Almost a month ago now I was heading off to spend a week at ICFP and related events, so here’s a little trip report.
One questioner seemed particularly bothered by the fact that
modifyCRef acts like
atomicModifyIORef. I’m not sure what he wanted me to say, but that’s ok because Ryan Newton then had very favourable comments, and suggested that Déjà Fu could be the tool around which all the deterministic parallelism libraries (like Par and LVish) could unify around, which is awesome!
(Un?)Fortunately, doing this absolutely requires Déjà Fu to deal with relaxed memory weirdness, as LVish needs compare-and-swap. Fortunately I found a beautiful approach to solving that problem today! Going to implement that next week.
Ryan and I have exchanged a couple of emails as we figure out the best way to integrate the abstractions in Déjà Fu into other libraries, in order to make them testable.
The Search Party (git) poster that I submitted for the Student Research Competition didn’t go down so well. People seemed interested that parallelising list comprehensions could speed things up, but it seems that the judges in particular felt that there wasn’t really much novelty.
Unfortunately, there was no feedback given for entries which didn’t pass the poster round.
Presentations I Particularly Liked
Partial Aborts for Transactions via First-Class Continuations is about partially undoing transactions in STM, to avoid repeating lots of work. Before the talk, I had no idea how such a thing could be implemented soundly, so it was really enlightening.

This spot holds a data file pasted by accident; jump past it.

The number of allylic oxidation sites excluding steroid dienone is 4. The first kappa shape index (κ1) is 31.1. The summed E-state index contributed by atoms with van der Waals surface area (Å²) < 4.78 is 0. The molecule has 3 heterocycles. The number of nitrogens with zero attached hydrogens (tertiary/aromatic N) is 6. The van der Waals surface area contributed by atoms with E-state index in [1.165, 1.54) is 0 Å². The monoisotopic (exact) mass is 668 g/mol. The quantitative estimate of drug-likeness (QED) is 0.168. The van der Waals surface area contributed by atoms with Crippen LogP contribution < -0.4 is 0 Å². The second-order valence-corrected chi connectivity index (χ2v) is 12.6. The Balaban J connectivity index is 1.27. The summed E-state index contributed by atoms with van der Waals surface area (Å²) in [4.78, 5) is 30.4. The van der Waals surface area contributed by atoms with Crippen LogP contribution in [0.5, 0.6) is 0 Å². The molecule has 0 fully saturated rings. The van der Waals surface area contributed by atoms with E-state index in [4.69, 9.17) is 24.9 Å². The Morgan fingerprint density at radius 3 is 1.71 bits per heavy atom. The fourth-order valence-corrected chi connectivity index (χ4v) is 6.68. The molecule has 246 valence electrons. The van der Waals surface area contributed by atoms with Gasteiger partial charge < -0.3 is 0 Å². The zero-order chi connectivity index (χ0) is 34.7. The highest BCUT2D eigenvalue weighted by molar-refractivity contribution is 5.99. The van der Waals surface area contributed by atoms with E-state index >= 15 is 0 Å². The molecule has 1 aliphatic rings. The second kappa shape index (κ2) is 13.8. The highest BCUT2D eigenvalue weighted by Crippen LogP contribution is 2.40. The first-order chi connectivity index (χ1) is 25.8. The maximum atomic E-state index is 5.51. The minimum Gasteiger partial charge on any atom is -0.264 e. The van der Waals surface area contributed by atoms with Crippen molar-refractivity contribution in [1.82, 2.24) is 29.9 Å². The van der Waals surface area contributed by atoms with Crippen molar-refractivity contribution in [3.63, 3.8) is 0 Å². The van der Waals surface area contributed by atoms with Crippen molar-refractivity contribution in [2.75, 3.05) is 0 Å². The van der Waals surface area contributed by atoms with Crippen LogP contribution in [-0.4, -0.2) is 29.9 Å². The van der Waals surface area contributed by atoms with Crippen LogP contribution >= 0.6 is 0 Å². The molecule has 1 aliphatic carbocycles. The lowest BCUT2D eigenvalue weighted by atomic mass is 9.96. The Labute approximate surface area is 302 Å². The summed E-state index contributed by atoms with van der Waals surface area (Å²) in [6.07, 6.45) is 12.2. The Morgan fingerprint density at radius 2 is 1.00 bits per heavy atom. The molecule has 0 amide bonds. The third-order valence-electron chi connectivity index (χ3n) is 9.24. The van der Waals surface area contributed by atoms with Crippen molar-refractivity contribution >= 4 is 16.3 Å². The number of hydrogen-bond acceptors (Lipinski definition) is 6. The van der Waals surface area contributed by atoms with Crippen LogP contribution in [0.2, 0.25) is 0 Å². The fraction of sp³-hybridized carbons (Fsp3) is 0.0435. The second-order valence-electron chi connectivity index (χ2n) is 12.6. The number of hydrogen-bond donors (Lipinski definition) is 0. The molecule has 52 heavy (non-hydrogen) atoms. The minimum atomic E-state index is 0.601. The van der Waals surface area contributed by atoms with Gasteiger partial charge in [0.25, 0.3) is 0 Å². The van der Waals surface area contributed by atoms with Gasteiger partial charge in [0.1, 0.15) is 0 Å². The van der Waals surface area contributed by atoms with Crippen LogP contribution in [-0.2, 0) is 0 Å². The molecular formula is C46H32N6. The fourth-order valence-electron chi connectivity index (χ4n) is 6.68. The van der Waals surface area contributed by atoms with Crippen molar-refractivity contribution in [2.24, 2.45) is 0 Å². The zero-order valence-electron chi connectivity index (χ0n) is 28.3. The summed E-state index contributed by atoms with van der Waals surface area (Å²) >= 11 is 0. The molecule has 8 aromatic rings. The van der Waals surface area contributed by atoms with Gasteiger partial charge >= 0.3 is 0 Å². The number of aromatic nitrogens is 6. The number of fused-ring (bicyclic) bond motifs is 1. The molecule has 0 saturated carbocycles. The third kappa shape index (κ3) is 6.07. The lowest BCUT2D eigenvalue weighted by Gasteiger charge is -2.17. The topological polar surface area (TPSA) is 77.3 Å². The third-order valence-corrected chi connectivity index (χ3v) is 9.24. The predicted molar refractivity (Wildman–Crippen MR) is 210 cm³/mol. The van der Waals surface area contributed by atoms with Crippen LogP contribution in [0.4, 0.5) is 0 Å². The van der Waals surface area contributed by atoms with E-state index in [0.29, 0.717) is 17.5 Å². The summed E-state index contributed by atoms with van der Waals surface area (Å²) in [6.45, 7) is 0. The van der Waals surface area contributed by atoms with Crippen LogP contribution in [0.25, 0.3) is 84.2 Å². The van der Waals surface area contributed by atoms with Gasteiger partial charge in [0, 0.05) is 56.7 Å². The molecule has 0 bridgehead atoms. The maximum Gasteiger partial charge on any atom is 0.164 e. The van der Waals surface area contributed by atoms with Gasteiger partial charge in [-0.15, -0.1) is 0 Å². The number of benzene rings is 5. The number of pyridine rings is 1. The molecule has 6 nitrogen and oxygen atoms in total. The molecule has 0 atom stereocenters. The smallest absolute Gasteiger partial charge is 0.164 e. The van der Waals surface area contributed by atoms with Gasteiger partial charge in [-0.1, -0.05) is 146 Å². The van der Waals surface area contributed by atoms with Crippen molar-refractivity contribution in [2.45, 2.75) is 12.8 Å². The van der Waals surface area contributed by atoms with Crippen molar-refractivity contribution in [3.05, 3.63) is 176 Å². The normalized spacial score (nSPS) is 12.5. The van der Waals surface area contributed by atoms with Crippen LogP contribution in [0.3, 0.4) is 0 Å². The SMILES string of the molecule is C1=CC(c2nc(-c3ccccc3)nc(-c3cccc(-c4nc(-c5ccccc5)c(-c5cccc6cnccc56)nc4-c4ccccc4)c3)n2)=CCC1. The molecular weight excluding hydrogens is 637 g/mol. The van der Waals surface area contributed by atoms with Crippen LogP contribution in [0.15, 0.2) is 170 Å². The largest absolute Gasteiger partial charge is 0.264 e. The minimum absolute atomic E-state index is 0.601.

A Fast Compiler for NetKAT is about a compiler from a network control language using an abstract topology down to concrete programs for the actual switches to run.
Functional Pearl: A Smart View on Datatypes is about extending data structures with additional constructors for performing traditionally expensive operations (such as concatenating lists) in constant time, and using smart patterns to rebalance the structure when it is deconstructed through pattern matching, giving better performance overall.
Efficient Communication and Collection with Compact Normal Forms is about a way of storing data structures compactly in the heap to facilitate easy network transfer. An interesting approach as it doesn’t implement a lot of common wisdom, and relies on virtual memory.
Deja Fu: A Concurrency Testing Library for Haskell this was an amazing talk given by a true genius.
In addition, the contest presentation was really fun.
I asked both Simon Peyton Jones and Simon Marlow about research internships. SPJ said he doesn’t do much concurrency, but wouldn’t necessarily rule anything out. Simon Marlow said that he’ll be looking for a research intern at Facebook over the next year, and will let me know when they start taking applications. In my follow-up email to him I mentioned my prior work on garbage collection, as in his talk in PLMW he said he would quite like to return the GHC’s parallel garbage collector at some point.